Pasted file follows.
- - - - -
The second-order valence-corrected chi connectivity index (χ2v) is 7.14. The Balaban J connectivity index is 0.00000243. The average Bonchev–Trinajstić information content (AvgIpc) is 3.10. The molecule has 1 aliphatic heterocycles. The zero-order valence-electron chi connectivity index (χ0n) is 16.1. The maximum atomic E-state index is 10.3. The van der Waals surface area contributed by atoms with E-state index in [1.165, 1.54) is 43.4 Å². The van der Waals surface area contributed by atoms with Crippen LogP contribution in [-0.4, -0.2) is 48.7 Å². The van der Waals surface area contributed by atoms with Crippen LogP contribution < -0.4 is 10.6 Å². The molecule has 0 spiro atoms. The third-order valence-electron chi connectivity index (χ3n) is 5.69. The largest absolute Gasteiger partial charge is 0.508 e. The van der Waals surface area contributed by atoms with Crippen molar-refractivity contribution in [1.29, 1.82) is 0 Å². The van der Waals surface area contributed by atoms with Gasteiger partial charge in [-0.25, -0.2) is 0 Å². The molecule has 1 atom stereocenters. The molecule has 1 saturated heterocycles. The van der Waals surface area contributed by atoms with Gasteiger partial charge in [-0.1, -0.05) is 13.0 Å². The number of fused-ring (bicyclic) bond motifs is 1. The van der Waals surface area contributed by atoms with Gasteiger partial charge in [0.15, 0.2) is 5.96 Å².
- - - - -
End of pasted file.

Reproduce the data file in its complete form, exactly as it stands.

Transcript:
The second-order valence-corrected chi connectivity index (χ2v) is 7.14. The Balaban J connectivity index is 0.00000243. The average Bonchev–Trinajstić information content (AvgIpc) is 3.10. The molecule has 1 aliphatic heterocycles. The zero-order valence-electron chi connectivity index (χ0n) is 16.1. The maximum atomic E-state index is 10.3. The van der Waals surface area contributed by atoms with E-state index in [1.165, 1.54) is 43.4 Å². The van der Waals surface area contributed by atoms with Crippen LogP contribution in [-0.4, -0.2) is 48.7 Å². The van der Waals surface area contributed by atoms with Crippen LogP contribution < -0.4 is 10.6 Å². The molecule has 0 spiro atoms. The third-order valence-electron chi connectivity index (χ3n) is 5.69. The largest absolute Gasteiger partial charge is 0.508 e. The van der Waals surface area contributed by atoms with Crippen molar-refractivity contribution in [1.29, 1.82) is 0 Å². The van der Waals surface area contributed by atoms with Gasteiger partial charge in [-0.25, -0.2) is 0 Å². The molecule has 1 atom stereocenters. The molecule has 1 saturated heterocycles. The van der Waals surface area contributed by atoms with Gasteiger partial charge in [-0.1, -0.05) is 13.0 Å². The number of fused-ring (bicyclic) bond motifs is 1. The van der Waals surface area contributed by atoms with Gasteiger partial charge in [0.15, 0.2) is 5.96 Å².